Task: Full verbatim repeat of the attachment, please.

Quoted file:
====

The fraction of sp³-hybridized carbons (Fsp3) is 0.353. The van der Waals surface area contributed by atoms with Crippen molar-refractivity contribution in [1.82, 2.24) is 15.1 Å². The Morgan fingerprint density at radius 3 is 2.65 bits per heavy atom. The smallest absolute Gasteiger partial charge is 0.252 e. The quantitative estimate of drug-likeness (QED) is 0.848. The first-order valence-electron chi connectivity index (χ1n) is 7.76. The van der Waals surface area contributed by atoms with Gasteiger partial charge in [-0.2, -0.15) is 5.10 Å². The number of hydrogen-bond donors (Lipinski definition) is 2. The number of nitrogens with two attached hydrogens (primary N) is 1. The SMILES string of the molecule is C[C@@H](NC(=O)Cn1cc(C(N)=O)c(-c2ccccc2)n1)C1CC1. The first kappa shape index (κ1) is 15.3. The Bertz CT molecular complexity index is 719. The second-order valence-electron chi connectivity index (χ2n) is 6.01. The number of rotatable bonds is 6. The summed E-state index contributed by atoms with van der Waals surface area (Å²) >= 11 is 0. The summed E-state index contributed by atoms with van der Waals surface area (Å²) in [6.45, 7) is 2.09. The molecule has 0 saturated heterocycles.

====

The fraction of sp³-hybridized carbons (Fsp3) is 0.353. The van der Waals surface area contributed by atoms with Crippen molar-refractivity contribution in [1.82, 2.24) is 15.1 Å². The Morgan fingerprint density at radius 3 is 2.65 bits per heavy atom. The smallest absolute Gasteiger partial charge is 0.252 e. The quantitative estimate of drug-likeness (QED) is 0.848. The first-order valence-electron chi connectivity index (χ1n) is 7.76. The van der Waals surface area contributed by atoms with Gasteiger partial charge in [-0.2, -0.15) is 5.10 Å². The number of hydrogen-bond donors (Lipinski definition) is 2. The number of nitrogens with two attached hydrogens (primary N) is 1. The SMILES string of the molecule is C[C@@H](NC(=O)Cn1cc(C(N)=O)c(-c2ccccc2)n1)C1CC1. The first kappa shape index (κ1) is 15.3. The Bertz CT molecular complexity index is 719. The second-order valence-electron chi connectivity index (χ2n) is 6.01. The number of rotatable bonds is 6. The summed E-state index contributed by atoms with van der Waals surface area (Å²) >= 11 is 0. The summed E-state index contributed by atoms with van der Waals surface area (Å²) in [6.45, 7) is 2.09. The molecule has 0 saturated heterocycles.